But enough of that, back to the plot. To me, the “What makes this song great” explanation of “If you could read my mind” on the video below is so detailed that I think it loses the sense of creativity that comes with the writing. And not because the speaker doesn’t know his stuff – he most certainly does. It is just incredibly hard to do, as I found out with my explanation of how 5/4 time is used in “River Man.”
I don’t know how Lightfoot added all those twists and turns to the accompaniment that the commentator goes into in such detail in the video below, but from the songwriters I have chatted to, I know that often it is by chance – it just comes along suddenly and one thinks “yes that’s it”, and “that’s what I need there.” (I don’t think that applies to River Man, because that is a song on another planet, but it applies here and this is a song of genius).
This video is by Rick Beato, music producer.
So back with the main theme – “If you could read my mind” – we have a wonderful, wonderful song, with every element being perfect, and in the video above every element being reduced down to its individual sub-atomic particles. I am not sure I want to go that far – but if you do, there it is.
In the case of Lightfoot, for me, just hearing it and knowing it is about his divorce is enough.
Overall, “What makes this song great” is an interesting approach, but to me it loses the creativity and suggests that we could all be great songwriters if we pinched some of these techniques. No, “If you could read my mind” is great because it has a beautiful melody, powerful and painful lyrics, and gently different chords.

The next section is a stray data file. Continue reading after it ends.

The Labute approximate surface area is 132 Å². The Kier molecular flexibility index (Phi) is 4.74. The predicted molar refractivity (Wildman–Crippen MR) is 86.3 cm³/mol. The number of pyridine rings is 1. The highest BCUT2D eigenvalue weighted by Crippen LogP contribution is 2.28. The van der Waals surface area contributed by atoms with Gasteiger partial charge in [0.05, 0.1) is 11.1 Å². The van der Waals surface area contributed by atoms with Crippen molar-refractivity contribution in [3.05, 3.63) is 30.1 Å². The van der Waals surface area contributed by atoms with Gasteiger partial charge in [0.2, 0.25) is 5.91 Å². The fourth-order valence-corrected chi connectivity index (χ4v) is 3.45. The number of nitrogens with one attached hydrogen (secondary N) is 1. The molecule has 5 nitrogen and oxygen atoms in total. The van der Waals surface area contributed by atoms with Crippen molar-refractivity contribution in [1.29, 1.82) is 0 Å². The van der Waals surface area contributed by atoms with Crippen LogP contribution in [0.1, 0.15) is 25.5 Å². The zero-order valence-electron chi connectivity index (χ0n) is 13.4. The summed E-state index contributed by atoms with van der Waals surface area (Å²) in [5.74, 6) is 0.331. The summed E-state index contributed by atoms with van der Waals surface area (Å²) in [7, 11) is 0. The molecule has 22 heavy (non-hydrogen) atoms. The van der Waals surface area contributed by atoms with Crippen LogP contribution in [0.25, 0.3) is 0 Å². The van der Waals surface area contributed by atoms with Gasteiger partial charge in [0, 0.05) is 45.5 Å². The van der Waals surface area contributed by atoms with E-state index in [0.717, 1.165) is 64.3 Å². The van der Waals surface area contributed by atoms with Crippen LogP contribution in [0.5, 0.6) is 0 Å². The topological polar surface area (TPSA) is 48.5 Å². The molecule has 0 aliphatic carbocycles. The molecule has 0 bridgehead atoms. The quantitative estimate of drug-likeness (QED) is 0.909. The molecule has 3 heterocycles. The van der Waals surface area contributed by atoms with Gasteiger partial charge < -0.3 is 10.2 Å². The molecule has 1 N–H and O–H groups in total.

“River Man” was different – it goes beyond greatness onto another planet, and hence breaking it down somewhat helps if one wants to know how the previously unheard and unconsidered effects within the song were achieved. With “If you could read my mind” a simpler explanation will suffice. Gorgeous melody, somewhat unusual chords in passing, a painful theme but with the thought of survival, and the unique notion of a songwriter writing to his ex about their actual real-life divorce. It is a wonderful, wonderful song. Painful but wonderful.
Digging into what makes a song work can be helpful – but is certainly not always necessary. Sometimes yes, but not always.
- Bob Dylan’s favourite songs: Death of an Unpopular Poet
- Bob Dylan’s favourite songs 2: Shadows
- Dylan’s favourite songs 3: ‘Desperado Under the Eaves’
- Dylan’s favourite songs 4: Randy Newman: Sail Away
- Dylan’s favourite songs 5: Sam Stone
- Dylan’s favourite songs 6: He Went to Paris’
- Bob Dylan’s favourite songs 7: Sundown (Gordon Lightfoot)
- Bob Dylan’s favourite songs 8: “Burn down the cornfield”
- Bob Dylan’s favourite songs 9: Donald and Lydia